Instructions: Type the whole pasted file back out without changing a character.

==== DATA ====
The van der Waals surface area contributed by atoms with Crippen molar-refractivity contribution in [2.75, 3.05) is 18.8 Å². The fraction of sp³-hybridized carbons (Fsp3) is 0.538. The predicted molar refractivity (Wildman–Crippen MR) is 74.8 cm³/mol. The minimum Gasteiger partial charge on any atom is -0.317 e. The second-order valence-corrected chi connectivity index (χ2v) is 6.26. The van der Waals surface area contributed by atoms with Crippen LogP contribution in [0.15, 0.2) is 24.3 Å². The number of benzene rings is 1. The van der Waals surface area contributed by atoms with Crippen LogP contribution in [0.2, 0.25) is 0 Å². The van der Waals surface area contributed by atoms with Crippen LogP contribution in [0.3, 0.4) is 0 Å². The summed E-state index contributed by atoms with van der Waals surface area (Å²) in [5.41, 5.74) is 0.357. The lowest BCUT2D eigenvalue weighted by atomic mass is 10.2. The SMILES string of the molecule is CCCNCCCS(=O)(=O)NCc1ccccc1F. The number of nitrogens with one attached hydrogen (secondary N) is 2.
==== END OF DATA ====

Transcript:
The van der Waals surface area contributed by atoms with Crippen molar-refractivity contribution in [2.75, 3.05) is 18.8 Å². The fraction of sp³-hybridized carbons (Fsp3) is 0.538. The predicted molar refractivity (Wildman–Crippen MR) is 74.8 cm³/mol. The minimum Gasteiger partial charge on any atom is -0.317 e. The second-order valence-corrected chi connectivity index (χ2v) is 6.26. The van der Waals surface area contributed by atoms with Crippen LogP contribution in [0.15, 0.2) is 24.3 Å². The number of benzene rings is 1. The van der Waals surface area contributed by atoms with Crippen LogP contribution in [0.2, 0.25) is 0 Å². The van der Waals surface area contributed by atoms with Crippen LogP contribution in [0.3, 0.4) is 0 Å². The summed E-state index contributed by atoms with van der Waals surface area (Å²) in [5.41, 5.74) is 0.357. The lowest BCUT2D eigenvalue weighted by atomic mass is 10.2. The SMILES string of the molecule is CCCNCCCS(=O)(=O)NCc1ccccc1F. The number of nitrogens with one attached hydrogen (secondary N) is 2.